If you have not noticed I have been pretty absent lately. Since I got back from Ragnar Trails Atlanta (details here) I just have not felt like writing. Of course I could blame fatigue or writers block or being busy, but to be honest I have no clue why I have been so complacent on this blog and commenting on posts lately. Maybe its tied into post Ragnar depression or linked to exhaustion resulting from the intensity of my training routine.
Ragnar Saturday a few weeks ago hit me with extreme…
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Today is National Take Your Child to Work Day and they picked a good one. My daughters get to go with me to the Trademark attorney’s office followed by heading to my office to complete a project that’s due today. From there we’ll head out to lunch and then back to the office to start on another project that’s due tomorrow – a rain day.
I’m of two minds on NTYCTW day. On one hand, it’s a serious pain in my butt having to herd the kids around and to work my schedule around having them. On the other hand, once a year my daughters get to see that what their dad does isn’t simply a walk in the park. In the end the benefit outweighs the trouble as they get to see that I have to work really hard to get my few easy perks, like heading home a little early on a nice afternoon to go for a bike ride before taking the girls to swim practice. In fact, it’s 6 am and I’ve already been on the computer for two hours now. Five minutes catching up on comments for the blog that came in overnight, twenty five minutes catching up on new posts and ten minutes to write this one. The other hour and twenty has been spent working on, well, work.
Love to spend more time pontificating, but it’s time to get ready to go get ’em.
Work hard. Play harder.
I went out for the most therapeutic sixteen mile ride I’ve been on in at least six months today. Sunny, a fair breeze (10-15 mph NNW) and a temp in the mid-50’s.
Yesterday was a wash with winds topping 30 mph… I did the seven mile warmup and packed it in. Too dangerous for a club ride. Only a handful showed up. And I was down on myself for not manning up, even if it wasn’t safe.
Today I was all by myself. Nobody to chase, nobody to attack. Just me and the effort. I started out into the wind, same route I always ride, and let the hum-bugs get me down a bit before I found my spirit again after two or three hundred feet. I tucked down in the drops and hammered the pedals. Eight of the first nine miles, all into the wind and I was pushing for everything I had. Then I finally turned west with a helping crosswind and picked up the pace, still in the drops. One mile to turning south and I started to feel good. Not better, but good… I turned south to head home, breathing heavy and sweating. Straining to keep a round efficient stroke and my cadence up. Two miles from home and I’m headed west with that helping tailwind again and I’m crankin’. My inner-child let’s out an internal “Woohoo”! and I’m feeling it again. Last mile, south with the wind mainly at my back. This is the point where I’ll usually take it easy and cool down but that inner-child has me out of the saddle before I’m through the turn, cranking the pedals for all I’m worth to get the cadence up. No way I’m taking this mile easy. Now I’m joining my inner-child, almost giddy… “We’re taking this all the way to the driveway”, I tell him.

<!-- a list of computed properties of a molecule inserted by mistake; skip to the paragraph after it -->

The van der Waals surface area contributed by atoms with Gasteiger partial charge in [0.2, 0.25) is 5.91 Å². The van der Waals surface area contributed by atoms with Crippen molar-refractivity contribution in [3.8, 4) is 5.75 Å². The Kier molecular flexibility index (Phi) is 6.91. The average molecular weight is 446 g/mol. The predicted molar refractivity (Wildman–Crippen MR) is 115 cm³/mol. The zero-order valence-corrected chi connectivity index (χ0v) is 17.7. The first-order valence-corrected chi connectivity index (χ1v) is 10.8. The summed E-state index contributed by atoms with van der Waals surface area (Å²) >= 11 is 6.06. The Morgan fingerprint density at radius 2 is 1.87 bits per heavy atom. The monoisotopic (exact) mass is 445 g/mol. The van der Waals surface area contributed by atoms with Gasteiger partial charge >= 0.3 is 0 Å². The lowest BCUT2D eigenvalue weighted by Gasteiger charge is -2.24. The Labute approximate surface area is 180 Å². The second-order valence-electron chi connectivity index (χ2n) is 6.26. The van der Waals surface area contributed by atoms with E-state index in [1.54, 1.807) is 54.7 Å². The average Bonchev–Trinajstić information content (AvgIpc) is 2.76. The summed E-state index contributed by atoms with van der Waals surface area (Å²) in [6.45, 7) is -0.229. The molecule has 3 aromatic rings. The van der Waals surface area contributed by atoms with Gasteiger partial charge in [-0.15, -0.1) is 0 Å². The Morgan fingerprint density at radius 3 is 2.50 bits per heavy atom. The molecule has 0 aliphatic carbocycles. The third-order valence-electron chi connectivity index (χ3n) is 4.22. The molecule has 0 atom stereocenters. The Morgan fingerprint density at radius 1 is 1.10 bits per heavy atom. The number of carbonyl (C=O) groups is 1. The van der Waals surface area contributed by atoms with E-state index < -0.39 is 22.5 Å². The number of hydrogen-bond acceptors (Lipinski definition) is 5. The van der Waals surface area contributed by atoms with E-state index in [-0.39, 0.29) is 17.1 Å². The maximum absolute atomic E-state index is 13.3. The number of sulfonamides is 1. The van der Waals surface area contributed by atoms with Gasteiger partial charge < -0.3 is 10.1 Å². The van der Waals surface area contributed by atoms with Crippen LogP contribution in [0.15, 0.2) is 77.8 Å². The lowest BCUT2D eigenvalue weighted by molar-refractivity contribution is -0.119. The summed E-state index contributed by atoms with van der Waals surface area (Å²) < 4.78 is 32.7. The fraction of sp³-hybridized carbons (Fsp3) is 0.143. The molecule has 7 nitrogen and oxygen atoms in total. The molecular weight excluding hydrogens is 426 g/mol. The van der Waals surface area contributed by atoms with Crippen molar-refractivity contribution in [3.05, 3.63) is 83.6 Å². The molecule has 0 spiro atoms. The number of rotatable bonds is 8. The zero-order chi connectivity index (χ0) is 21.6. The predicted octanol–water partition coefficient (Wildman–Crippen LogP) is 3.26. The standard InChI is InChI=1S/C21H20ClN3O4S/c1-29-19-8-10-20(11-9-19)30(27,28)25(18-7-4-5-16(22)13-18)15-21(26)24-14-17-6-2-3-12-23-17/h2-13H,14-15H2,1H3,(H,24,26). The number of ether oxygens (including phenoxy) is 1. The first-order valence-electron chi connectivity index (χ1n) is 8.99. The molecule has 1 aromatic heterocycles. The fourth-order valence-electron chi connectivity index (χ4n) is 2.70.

I didn’t physically have my arms raised in the air, forefingers pointing to Heaven, but I felt it.
“That’s right“, I think… “I love this shit”!
Every once in a while I get lost in everything. I’m so freaking busy, it’s getting to a point I don’t know what the next right thing to do is.
Then I have a ride like that, that brings me back, puts that smile on my face and spring in my step.
I forgot for a minute: I love the effort.